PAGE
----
And the last lens I own is the Nikon 50mm f/1.4. It doesn’t get used at every wedding as I generally want to be either wider or more zoomed in. I find it a little boring if I’m honest.
What lights do I use?
The Nikon SB-900 speedlights I started out with lived up to their reputation for overheating. I’ve since replaced them with Nikon SB-910 speedlights which I use mostly off-camera, although I do tend to use one on-camera as a master. I like the option to quickly add a little bounced light if needed.
Once my wedding business took off again after relocating back to the UK, I purchased Pocket Wizards, finding Nikon’s Creative Lighting System a little too unreliable for the dancefloor and those sunset couple shots.
For flash modifiers I use MagMod for sheer ease of use – the sphere, grids and CTO gels are my wedding staples, although I’ll occasionally play with coloured gels at those weddings where I have a little extra time to experiment.
My go-to dancefloor set up is three remote flashes with Pocket Wizard Flex TT5 Transceivers on Lastolite Heavy Duty Light Stands: two are positioned either side of the band/DJ and the third at the back of the dancefloor. A fourth flash is mounted on one of my cameras with the Pocket Wizard Mini TT1 Transmitter.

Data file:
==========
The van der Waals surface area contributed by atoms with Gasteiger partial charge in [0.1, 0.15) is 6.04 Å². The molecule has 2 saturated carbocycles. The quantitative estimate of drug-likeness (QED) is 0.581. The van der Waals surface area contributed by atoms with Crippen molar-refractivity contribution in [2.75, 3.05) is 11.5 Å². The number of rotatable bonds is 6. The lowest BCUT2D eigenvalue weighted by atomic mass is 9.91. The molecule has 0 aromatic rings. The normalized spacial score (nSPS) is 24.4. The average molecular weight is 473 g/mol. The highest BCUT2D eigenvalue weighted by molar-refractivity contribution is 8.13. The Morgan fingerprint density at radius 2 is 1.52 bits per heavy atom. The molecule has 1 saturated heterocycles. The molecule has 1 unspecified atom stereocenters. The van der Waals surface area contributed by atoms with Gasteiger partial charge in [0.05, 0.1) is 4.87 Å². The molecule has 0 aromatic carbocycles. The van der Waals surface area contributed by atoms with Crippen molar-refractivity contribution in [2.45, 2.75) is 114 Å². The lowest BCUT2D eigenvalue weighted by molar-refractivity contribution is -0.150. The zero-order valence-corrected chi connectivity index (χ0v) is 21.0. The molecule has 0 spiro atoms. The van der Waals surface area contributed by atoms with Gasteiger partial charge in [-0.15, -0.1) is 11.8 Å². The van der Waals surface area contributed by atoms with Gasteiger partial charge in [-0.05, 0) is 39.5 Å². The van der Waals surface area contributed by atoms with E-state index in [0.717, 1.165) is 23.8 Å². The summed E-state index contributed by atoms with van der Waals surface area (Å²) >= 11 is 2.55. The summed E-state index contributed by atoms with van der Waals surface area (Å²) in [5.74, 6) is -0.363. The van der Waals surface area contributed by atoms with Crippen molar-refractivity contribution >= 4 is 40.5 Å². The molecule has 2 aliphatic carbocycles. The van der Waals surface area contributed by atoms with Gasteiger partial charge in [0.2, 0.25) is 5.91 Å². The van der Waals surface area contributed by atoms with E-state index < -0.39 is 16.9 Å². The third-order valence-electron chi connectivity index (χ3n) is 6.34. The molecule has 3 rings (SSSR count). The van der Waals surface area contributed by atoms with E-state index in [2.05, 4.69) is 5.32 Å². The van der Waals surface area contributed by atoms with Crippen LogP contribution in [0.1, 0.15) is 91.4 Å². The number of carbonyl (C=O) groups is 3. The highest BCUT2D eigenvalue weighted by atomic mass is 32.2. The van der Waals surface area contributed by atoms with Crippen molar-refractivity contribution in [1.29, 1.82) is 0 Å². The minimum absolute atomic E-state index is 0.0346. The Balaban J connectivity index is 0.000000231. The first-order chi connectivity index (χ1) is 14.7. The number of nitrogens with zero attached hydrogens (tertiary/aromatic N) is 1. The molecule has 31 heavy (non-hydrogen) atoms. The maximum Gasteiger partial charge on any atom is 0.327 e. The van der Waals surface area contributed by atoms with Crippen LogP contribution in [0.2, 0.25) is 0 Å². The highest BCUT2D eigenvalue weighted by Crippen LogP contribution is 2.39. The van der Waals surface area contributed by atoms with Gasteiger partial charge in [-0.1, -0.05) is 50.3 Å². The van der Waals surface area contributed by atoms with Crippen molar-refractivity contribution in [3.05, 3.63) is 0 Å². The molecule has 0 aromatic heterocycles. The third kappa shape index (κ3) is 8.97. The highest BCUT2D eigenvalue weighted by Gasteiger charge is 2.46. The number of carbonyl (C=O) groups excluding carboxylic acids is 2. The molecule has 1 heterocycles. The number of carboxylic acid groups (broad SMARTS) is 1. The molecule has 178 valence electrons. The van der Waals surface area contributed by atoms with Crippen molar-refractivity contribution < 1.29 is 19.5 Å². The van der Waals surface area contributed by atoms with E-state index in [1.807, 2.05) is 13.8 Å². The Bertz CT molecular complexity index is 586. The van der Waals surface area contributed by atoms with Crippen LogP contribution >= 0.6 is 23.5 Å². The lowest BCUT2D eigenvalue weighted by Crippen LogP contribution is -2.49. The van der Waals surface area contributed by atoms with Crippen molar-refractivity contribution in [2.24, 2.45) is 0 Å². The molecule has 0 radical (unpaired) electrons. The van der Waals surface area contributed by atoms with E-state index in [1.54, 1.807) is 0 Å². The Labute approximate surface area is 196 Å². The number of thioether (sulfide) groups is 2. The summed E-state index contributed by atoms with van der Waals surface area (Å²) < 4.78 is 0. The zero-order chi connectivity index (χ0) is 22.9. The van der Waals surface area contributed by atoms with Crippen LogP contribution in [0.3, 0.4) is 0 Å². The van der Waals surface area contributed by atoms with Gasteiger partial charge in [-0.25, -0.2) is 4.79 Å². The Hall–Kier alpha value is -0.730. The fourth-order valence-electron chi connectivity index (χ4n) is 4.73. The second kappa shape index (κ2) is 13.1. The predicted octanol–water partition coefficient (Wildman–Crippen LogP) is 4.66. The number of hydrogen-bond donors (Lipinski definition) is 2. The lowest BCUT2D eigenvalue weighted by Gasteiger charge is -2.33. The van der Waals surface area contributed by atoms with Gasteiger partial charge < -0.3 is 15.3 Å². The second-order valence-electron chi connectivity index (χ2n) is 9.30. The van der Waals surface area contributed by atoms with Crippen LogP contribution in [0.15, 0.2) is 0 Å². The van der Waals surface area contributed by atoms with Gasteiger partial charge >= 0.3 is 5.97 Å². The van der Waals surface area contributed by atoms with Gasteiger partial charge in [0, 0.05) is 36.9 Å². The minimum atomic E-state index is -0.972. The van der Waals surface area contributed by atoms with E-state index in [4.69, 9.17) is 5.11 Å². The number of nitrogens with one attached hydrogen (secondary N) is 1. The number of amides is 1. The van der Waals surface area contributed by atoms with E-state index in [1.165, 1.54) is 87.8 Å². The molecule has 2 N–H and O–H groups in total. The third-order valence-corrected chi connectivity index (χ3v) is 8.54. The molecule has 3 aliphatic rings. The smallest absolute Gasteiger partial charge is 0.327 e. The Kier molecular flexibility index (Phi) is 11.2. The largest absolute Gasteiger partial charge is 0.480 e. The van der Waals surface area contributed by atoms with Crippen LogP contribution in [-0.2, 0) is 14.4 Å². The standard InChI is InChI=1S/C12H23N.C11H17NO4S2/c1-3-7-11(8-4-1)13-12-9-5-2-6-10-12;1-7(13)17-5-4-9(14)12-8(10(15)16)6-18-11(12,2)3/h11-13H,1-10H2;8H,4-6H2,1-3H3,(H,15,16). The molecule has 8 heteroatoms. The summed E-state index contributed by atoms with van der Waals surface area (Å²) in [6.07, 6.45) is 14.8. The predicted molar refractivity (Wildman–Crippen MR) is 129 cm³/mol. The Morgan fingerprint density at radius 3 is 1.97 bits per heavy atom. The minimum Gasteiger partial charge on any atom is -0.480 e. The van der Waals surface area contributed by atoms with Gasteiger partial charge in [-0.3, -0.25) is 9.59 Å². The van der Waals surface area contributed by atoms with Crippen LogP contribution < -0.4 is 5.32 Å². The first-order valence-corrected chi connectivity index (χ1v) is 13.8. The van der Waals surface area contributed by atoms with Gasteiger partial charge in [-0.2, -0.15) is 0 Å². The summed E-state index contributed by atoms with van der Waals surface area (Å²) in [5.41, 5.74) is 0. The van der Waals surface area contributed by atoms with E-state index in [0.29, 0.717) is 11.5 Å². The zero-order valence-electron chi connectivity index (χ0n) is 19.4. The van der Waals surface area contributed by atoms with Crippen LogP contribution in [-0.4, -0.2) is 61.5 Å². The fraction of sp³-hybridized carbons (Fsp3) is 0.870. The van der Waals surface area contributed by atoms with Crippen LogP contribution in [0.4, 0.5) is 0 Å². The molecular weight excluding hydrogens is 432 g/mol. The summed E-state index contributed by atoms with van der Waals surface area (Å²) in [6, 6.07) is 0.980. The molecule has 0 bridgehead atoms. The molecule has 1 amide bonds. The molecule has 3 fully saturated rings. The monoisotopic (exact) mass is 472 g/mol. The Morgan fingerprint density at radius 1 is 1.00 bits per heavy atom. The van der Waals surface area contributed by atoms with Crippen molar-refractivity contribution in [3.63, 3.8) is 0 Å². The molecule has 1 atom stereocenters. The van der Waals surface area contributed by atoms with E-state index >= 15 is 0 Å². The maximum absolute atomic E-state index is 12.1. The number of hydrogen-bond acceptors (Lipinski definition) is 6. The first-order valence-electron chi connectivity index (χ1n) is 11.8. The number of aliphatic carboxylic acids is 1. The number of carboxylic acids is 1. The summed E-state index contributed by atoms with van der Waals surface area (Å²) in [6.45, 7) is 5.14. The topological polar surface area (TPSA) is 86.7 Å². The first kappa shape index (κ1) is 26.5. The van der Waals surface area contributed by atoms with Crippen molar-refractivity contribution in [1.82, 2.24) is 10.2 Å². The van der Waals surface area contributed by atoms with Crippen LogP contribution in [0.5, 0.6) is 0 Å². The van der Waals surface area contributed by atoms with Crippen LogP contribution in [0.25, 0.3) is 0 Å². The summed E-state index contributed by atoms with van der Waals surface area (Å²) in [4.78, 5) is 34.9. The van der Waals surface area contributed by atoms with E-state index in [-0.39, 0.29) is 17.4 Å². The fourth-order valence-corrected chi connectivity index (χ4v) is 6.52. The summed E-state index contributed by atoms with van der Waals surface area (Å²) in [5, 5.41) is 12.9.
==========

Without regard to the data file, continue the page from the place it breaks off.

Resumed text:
The other camera is usually mounted with a Pocket Wizard Mini TT1 Transmitter plus AC3 Zone Controller.
Carrying my kit:
I couldn’t be without my Holdfast Moneymaker straps. I can comfortably carry two DSLR cameras with lenses (and sometimes flashes) attached all day.
I did try adding the Holdfast Explorer Small Lens Bag to the Moneymaker, but found it much too heavy. It looks great and has other uses, but for weddings, I ended up with a Think Tank Thin Skin Belt which I adapted to fit existing lens pouches.
I don’t do a great deal of static posing, even with the couple photos I’m generally moving around a lot, so I choose the three lenses I’m going to use for that part of the day, two on the cameras and the third on the belt. I don’t want to be carrying a bag and wasting time making equipment decisions.
The rest of my gear lives in a Pelican case that I’ve owned for years.
I rarely use a tripod, although I do keep a Carbon Fibre Manfotto with ball head in the boot of my car for occasional long exposure sparkler shots.
Hitting the beach!
There’s just one more bit of kit I haven’t yet mentioned. I’ve only used it twice at weddings so far, but it was the star of the show at one of my weddings this Summer: it’s an Olympus Tough – a waterproof point and shoot that can capture RAW.
Of course, it’s never going to be a match for waterproof DSLR housing, but I live and work in the UK and can’t justify the cost for the (very) occasional couple who’s up for a cold dip in the sea on their wedding day! It’s just an opportunity to head into the waves and get some fun and unique shots.
And where that camera goes, so does my wetsuit and bodyboard (see kit photo)!
Even if I don’t get to go for a swim with my couple during the wedding, I’ll often tag on a day’s bodyboarding when I’m travelling to venues in Devon or Cornwall. It’s a great way to create a little restorative me-time in the middle of a hectic wedding season.